Rheumatoid arthritis (RA) is a chronic systemic inflammatory disease affecting the small joints of the hands and feet. Clinically, the condition presents with swelling, heat, stiffness and pain in affected joints, warranting the use of analgesics to relieve symptoms. Cannabis and related cannabinoids are used for the management of range of painful conditions although there is uncertainty over the value of cannabis-related medicines for chronic pain. Despite this uncertainty, analysis of a US rheumatic disease registry found that nearly two-thirds of patients who used cannabis felt that it was helpful in relieving symptoms. But what is the evidence to support the use of cannabinoids in RA was the question posed by a team from the Department of Clinical Immunology and Rheumatology, Pontificia University, Chile.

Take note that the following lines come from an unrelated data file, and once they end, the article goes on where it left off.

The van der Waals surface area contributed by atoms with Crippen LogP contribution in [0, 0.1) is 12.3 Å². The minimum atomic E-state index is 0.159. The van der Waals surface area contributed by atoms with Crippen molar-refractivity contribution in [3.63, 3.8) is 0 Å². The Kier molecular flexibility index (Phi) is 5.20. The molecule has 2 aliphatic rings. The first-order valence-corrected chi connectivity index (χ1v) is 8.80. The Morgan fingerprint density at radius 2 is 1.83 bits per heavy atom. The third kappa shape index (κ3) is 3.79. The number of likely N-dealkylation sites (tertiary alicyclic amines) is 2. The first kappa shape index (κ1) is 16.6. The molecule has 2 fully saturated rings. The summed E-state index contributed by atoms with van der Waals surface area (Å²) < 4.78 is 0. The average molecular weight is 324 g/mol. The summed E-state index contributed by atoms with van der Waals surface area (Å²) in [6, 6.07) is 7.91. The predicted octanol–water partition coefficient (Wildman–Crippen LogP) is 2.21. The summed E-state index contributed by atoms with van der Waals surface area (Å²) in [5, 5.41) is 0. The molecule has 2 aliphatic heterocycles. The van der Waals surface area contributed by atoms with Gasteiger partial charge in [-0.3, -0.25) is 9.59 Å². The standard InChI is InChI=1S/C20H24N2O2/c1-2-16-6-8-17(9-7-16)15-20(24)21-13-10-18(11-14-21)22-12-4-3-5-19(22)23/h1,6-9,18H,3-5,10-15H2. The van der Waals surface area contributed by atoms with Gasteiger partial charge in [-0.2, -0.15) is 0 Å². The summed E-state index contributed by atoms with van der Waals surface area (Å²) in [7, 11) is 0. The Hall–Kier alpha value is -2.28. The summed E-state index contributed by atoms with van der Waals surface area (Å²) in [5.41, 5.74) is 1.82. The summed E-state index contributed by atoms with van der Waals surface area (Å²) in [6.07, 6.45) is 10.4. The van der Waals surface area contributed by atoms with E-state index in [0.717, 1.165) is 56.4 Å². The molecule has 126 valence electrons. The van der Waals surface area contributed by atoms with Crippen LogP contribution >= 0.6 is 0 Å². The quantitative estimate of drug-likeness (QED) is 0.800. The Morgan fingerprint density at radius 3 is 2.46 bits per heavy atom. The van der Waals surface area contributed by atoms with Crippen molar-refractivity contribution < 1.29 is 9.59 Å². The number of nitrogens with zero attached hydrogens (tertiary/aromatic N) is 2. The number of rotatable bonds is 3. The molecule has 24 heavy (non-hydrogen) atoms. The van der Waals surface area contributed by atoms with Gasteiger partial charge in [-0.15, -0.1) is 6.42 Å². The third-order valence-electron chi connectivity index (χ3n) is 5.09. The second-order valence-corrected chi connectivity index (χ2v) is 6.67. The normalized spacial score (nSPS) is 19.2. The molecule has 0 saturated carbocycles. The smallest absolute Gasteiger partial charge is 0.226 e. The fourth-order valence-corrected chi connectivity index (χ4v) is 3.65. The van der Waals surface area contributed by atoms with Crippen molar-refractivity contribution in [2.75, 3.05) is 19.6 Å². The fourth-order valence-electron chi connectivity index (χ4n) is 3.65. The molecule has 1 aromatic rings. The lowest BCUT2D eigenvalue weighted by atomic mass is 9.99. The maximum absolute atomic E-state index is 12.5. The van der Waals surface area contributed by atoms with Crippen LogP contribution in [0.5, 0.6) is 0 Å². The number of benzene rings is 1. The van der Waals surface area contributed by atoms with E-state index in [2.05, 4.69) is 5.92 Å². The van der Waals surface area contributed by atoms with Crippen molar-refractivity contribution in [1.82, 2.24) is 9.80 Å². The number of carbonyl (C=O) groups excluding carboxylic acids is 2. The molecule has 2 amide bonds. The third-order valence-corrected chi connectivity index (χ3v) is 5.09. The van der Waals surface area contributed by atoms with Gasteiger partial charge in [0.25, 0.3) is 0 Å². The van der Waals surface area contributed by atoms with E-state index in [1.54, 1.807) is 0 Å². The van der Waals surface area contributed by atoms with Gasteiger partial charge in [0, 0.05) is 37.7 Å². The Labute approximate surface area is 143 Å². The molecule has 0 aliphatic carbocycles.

A literature search identified 26 systematic reviews but within these reviews, there was only one randomised, controlled trial that specifically addressed the role of cannabinoids in RA. The study included 58 patients (79.3% female) with active RA that was inadequately controlled with standard medication including disease modifying anti-rheumatic drugs (DMARDS) and which had been used at the same dose for 3 months prior to enrolment. The trial involved the use of an oromucosal spray (nabiximols) containing 2.7mg tetrahydrocannabinol (THC) and 2.5mg of cannabidiol (CBD) and compared this with a placebo spray. A single dose was administered once daily and up-titrated every two days to a maximum of 6 doses per day for a period of 21 days. Outcomes reported included various pain measures, e.g., morning pain, pain at rest, present pain and a disease activity score.